Photo: The Ringer / Jennie Gonzales

There was once a stigma surrounding the idea of the manufactured pop star. We’d lament the loss of identity, the squandering of artistic progress, or, quite simply, the soullessness of it all. Maybe it was poptimism, or maybe it was just an evolution in taste, but that’s certainly not the case anymore. Today, the question of authenticity in pop doesn’t matter; rather, it’s about the character, the idea, the message, the presentation. A fascinating new piece on The Ringer explores the ultra-modern approach producers are taking in crafting pop icons in this day and age using 14-year-old Missourian Bryson Morris as a lens.

Morris is touted by management as a “rap god” worth “literally, fifty to one hundred million dollars.” These claims come based on the release of just one song, “Louis Gucci,” which even includes its own making-of video.

Author Sam Rosen flew to Houston to spend a few days with the budding pop star, where he meets the six-man crew “whose professional lives now revolve around the rap career of someone who was born during the same summer that Nelly released ‘Hot In Herre.’”

Advertisement

What’s most fascinating is in just how little the music matters. Sure, this concept is old hat, but what Morris’ team is doing is essentially science. They need to figure out how to market a pop star to kids “who have never known music without streaming” and “think in playlists, not albums.” For this, they use “proprietary traffic intelligence tools.”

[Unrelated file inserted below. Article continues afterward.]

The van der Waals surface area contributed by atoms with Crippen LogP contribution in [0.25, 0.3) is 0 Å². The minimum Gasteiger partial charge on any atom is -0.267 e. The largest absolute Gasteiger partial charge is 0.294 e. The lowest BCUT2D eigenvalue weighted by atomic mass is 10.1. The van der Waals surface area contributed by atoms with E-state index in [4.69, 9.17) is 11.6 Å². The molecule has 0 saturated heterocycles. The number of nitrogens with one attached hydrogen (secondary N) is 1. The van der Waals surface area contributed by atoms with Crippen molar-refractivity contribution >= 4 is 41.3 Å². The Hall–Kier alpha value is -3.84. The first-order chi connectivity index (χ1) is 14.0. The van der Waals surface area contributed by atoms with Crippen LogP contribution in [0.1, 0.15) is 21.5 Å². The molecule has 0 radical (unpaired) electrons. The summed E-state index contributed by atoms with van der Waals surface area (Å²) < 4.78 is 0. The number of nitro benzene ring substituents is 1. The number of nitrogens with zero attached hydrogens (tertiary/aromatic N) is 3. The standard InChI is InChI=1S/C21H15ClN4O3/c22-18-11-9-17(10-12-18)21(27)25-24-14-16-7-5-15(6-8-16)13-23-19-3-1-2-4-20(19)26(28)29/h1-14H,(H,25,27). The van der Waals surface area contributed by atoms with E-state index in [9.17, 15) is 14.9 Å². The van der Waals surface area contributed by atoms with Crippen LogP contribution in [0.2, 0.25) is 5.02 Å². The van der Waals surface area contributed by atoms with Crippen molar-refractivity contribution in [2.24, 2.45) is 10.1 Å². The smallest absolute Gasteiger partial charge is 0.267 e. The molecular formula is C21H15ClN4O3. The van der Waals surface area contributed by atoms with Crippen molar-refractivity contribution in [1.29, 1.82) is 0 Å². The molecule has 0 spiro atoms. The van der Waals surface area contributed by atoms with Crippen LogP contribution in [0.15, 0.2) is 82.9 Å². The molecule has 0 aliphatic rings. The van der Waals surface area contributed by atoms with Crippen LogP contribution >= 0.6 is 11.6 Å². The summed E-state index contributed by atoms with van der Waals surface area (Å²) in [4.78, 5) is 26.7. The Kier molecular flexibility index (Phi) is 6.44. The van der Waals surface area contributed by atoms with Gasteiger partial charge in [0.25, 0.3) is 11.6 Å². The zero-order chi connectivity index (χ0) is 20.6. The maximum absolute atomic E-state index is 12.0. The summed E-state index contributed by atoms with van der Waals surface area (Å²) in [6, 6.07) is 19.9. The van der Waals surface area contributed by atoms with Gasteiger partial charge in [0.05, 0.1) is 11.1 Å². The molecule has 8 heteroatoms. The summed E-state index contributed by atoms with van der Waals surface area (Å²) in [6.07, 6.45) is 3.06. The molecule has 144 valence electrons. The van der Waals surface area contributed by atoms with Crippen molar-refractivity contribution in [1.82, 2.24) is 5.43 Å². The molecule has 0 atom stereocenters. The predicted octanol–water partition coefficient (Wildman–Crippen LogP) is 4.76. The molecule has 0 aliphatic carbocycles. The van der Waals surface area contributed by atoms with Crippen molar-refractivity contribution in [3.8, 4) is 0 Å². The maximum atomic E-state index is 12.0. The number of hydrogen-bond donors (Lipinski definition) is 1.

Hugo Aviles [a digital marketer] is working with Bryson Morris because he thinks the music industry is filled with pathetically outdated approaches and ripe for disruption. He thinks, for instance, that it is dumb for artists to record entire albums without knowing if any of the songs will resonate with consumers. Aviles’s vision, instead, is a model that harnesses the real-time feedback of the web to tell artists what’s working and what isn’t. An artist, he explains, could post a video that gets lots of views, but has a high bounce rate—people clicking away before the video is done.

What Aviles envisions is a kind of Moneyball for music—letting internet data, rather than creative intuition, reveal which artists and sounds are worth investing in and pursuing. “We don’t want to fall in love with Bryson,” he said. “We want to fall in love with the numbers, with what it can be if everything is properly executed.” There’s little room in this model for artistic integrity. The market decides what kind of artist you are—specifically, the slice of the market that you can most easily monetize.

Advertisement

Rosen describes how Morris’ team describes the boy as “a stock,” “a startup,” “an app,” and “a technology company” right in front of the kid. Morris doesn’t mind, though. He gets it. He repeatedly describes himself as “a product.”

“Bryson is best understood through Silicon Valley jargon,” Rosen writes. “Specifically, like a promising internet startup with lots of VC funding but no revenue.”

It’s a long read, but an illuminating one. Our best goes to young Morris, but this article points to a future where even the pop star itself will become obsolete. Why use a living, breathing human when you configure a floppy-haired android to the specifications that best reflect its target audience?

Advertisement